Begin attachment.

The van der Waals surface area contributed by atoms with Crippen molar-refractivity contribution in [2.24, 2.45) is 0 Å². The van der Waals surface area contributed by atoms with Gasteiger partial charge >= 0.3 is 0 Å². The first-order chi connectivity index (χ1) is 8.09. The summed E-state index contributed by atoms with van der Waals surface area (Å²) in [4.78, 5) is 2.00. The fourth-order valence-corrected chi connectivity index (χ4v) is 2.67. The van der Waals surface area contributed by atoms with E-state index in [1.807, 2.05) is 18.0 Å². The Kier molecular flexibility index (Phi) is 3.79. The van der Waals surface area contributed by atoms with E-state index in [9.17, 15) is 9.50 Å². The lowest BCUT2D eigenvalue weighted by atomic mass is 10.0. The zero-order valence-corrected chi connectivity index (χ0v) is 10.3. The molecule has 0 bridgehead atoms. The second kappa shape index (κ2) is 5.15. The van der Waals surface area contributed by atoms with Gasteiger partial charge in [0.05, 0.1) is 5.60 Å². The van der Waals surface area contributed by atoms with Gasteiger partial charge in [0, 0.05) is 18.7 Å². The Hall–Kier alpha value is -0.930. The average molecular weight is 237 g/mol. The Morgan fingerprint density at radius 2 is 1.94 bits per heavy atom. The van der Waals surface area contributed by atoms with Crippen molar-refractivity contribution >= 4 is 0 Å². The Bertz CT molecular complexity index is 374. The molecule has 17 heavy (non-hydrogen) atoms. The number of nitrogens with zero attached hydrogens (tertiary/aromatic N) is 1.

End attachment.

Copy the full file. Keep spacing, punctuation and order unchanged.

The van der Waals surface area contributed by atoms with Crippen molar-refractivity contribution in [2.24, 2.45) is 0 Å². The van der Waals surface area contributed by atoms with Gasteiger partial charge >= 0.3 is 0 Å². The first-order chi connectivity index (χ1) is 8.09. The summed E-state index contributed by atoms with van der Waals surface area (Å²) in [4.78, 5) is 2.00. The fourth-order valence-corrected chi connectivity index (χ4v) is 2.67. The van der Waals surface area contributed by atoms with E-state index in [1.807, 2.05) is 18.0 Å². The Kier molecular flexibility index (Phi) is 3.79. The van der Waals surface area contributed by atoms with E-state index in [9.17, 15) is 9.50 Å². The lowest BCUT2D eigenvalue weighted by atomic mass is 10.0. The zero-order valence-corrected chi connectivity index (χ0v) is 10.3. The molecule has 0 bridgehead atoms. The second kappa shape index (κ2) is 5.15. The van der Waals surface area contributed by atoms with Gasteiger partial charge in [0.05, 0.1) is 5.60 Å². The van der Waals surface area contributed by atoms with Gasteiger partial charge in [0, 0.05) is 18.7 Å². The Hall–Kier alpha value is -0.930. The average molecular weight is 237 g/mol. The Morgan fingerprint density at radius 2 is 1.94 bits per heavy atom. The van der Waals surface area contributed by atoms with Crippen molar-refractivity contribution >= 4 is 0 Å². The Bertz CT molecular complexity index is 374. The molecule has 17 heavy (non-hydrogen) atoms. The number of nitrogens with zero attached hydrogens (tertiary/aromatic N) is 1.